Mother's mental representation of her infant and its effect on infant organization and mother's perception of self
Oshio, Sachiko, 1953-
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The mother-infant relationship can be viewed in terms of visible interaction behaviors and invisible mental representations that guide the interaction. The focus of nursing in relation to the mother-infant relationship has been on assessing and changing the mother's visible interaction behaviors. The purpose of this study is to expand the understanding of the mother's mental image of her infant as it affects the mother-infant relationship.Forty-three first time mothers were recruited through prenatal classes offered by a community hospital located in a large Northwest city. Neonatal Behavioral Assessment (BNBAS, Brazelton, 1984) was performed when the infant was a few days old. An in-home interview examining the mother's mental representation of her infant (Working Model of Child Interview by Zeanah, 1989) was conducted and recorded on audio tape approximately two weeks postpartum. During the same visit, a feeding interaction was video taped and scored (NCAFS) and a questionnaire (Postpartum Self-Evaluation Questionnaire by Lederman, 1981) was administered. Finally, the infant's sleep/awake activity was recorded (NCASA) by the caregiver for seven consecutive days starting the day of the home visit.Three types of mental representation of infants (Balanced, Estranged, and Disengaged) are found among this group of mothers. Those with Balanced representation had a rich perception of her infant, intense emotional involvement, and were sensitive to infant's needs. Those with Disengaged representation had less clear idea of her infant as a person, task oriented caregiving perception, and cool detachment. Those with Estranged representation presented a sense of confusion, most of them conveyed a sense of estrangement from their infant, and many were struggling with issues ranged from being overwhelmed by infant care, preoccupied by one aspect of the infant, or a self centered fantasy.Infant's crying (length of crying at one time, and distress episode during feeding interaction) were found to be associated with mother's mental representation. Mother's satisfaction and confidence were closely related to her mental representation. Infant's birth characteristics and interactive behavior pattern did not seem to affect mental representation.It is suggested that: (a) nurses need to pay attention to relationship development in early postpartum; (b) research is needed in examining the long term consequences of this phenomenon; and (c) more theoretical and clinical work is necessary in order to develop appropriate clinical protocols.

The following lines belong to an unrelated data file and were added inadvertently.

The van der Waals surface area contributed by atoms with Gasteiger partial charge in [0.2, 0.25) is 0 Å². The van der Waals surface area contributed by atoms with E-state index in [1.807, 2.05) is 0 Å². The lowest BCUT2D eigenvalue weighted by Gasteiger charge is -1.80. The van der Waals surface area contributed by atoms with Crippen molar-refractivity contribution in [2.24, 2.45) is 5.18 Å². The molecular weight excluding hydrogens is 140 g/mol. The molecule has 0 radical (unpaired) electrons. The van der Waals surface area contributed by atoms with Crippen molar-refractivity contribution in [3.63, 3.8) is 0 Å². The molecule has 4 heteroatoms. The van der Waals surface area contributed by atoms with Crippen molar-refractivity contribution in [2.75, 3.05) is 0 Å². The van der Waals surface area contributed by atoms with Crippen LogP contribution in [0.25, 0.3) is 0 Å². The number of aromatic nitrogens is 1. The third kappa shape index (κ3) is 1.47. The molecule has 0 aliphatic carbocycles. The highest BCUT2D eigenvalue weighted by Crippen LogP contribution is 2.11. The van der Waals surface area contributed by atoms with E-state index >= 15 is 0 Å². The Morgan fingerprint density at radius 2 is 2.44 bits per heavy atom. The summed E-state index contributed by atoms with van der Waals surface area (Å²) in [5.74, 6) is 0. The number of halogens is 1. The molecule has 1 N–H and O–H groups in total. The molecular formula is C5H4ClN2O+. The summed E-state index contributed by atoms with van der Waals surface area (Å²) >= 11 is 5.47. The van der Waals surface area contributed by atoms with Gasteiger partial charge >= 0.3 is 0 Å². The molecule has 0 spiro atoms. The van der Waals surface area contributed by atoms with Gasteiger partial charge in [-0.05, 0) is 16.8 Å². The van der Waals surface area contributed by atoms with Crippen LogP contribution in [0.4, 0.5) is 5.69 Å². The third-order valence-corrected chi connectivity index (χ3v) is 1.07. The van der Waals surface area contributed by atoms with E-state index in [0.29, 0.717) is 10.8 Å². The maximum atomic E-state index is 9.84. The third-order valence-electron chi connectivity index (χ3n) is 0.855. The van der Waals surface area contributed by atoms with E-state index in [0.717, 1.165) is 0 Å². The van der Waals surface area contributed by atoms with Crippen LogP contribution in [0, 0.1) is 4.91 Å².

- Nursing - Seattle